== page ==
The code is quite simple. We declare global variables, the GL and Canvas object, which we need to perform the basic initialization and in the render function to perform the drawing continously. Next, we set the Window Onload event to init.
The initialization function retrieves the HTML canvas object and initializes a WebGL object based on it. We define the height and width of the canvas and then initialize the so-called viewport of the WebGL object. Then a first call for rendering is made to actually draw something.
The render function first requests a next animation frame to ensure continuous rendering. Then a clear color is set to red with full opacity and gl.clear is called. The call to gl.clear contains a constant that specifies that the color of the screen buffer should be affected.
So far this is not too exciting. To get something more useful and something to play around with, we need the concept of a shader. Shaders are small programs that usually run in parallel on the graphics processor. The two shader types relevant here are the so-called fragment shader and the vertex shader. In the cas of WebGL, they are written in a derivative of GLSL.
The 3D graphics processing works as follows: A 3D model is loaded which is basically a set of points in three-dimensional space and a description of how these points from polygons. This model and especially the set of vertices in then transformed from a local, natural description into a description that can be used directly to draw the polygons. The various trasnformations do not play a major role here, but it is worth noting that scaling, rotation and perspective corrections are all performed during the transformation phase of a mesh from object to screen space. Most of these calculations can be performed vertex by vertex with a vertex shader. However, we will only use a trivial vertex shader here that does not perform trasnformations, so you can ignore most of the information in this section.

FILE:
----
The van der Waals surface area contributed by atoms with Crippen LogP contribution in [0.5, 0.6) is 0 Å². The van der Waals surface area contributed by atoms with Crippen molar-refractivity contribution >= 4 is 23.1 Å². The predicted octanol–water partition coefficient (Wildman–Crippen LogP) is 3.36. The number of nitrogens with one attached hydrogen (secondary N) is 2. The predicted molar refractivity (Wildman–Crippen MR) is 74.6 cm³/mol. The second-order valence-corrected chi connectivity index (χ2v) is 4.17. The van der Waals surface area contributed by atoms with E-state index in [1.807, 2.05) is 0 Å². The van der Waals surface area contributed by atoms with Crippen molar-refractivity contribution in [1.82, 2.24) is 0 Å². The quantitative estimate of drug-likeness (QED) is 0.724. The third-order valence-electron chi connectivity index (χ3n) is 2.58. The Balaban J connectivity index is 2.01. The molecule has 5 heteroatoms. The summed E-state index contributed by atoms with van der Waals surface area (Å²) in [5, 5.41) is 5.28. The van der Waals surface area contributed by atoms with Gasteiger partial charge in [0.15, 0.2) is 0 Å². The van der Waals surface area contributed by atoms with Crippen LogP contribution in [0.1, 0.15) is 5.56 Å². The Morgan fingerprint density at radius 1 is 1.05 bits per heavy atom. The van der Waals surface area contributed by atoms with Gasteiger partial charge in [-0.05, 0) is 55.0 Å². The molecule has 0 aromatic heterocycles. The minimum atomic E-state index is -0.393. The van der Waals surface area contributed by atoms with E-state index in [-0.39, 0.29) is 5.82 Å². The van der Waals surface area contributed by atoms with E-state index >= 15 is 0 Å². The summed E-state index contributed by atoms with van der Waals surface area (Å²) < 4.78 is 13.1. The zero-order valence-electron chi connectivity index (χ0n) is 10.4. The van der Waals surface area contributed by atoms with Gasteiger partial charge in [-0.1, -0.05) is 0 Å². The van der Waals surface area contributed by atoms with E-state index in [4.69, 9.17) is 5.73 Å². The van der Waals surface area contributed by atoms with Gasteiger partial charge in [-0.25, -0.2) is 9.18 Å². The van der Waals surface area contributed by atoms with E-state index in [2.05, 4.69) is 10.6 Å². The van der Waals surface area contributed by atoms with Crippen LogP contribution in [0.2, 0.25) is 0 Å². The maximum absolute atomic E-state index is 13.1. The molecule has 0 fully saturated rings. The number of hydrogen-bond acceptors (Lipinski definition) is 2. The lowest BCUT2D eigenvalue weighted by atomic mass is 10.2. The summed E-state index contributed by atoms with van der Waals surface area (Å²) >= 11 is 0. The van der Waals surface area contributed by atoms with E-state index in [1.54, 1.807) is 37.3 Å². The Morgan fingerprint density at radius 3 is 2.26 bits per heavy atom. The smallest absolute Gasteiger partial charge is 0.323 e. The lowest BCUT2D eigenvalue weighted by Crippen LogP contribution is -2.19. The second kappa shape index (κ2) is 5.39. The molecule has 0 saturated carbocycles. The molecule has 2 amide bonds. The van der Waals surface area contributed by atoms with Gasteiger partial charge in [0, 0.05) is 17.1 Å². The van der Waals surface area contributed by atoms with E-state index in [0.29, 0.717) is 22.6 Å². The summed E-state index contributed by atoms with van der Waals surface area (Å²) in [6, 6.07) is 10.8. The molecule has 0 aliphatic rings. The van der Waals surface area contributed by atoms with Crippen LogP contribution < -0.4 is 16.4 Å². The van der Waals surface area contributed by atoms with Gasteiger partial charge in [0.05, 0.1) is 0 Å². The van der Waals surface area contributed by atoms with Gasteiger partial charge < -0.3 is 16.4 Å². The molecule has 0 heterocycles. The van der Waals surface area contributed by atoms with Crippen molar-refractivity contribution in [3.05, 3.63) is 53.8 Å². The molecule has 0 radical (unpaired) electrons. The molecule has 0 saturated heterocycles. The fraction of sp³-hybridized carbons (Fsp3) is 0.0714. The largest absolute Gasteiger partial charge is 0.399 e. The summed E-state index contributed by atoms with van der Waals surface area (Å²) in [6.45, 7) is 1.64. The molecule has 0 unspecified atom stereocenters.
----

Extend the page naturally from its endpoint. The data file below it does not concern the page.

With the normalized information, the render engine can then use relatively simple algorithms to draw polygons pixel by pixel. This is where the fragment shader comes in. Imagine fragments as pixels covered by a polygon. For each fragment, a fragment shader is called which has at least the coordinates of the fragment as input and returns the color to be rendered as output.
Fragment shaders are usually used for lighting and post-processing. However, the idea for a simple experiment is as follows: we draw two polygons (triangles) that only cover the entire visible screen. Using a fragment shader we can then determine the color of each pixel on the screen. So we can imagine the fragment shader as a function of screen coordinates up to colors and experiment with such functions. And it turns out to be a very funny toy. In fact, what you can draw in this way is limited only by your curiosity. As an example, whole raytracing engines are equipped with fragment shaders. But we`ll start with something simpler. Let`s start with some code that defines the framework for our experiments.
First, we need to draw a primitive on the tidy screen, a quad consisting of two triangles that fills the whole screen and servers as a canvas for our fragment shader, as described above. For this reason, we introduce a new global variable that contains its description: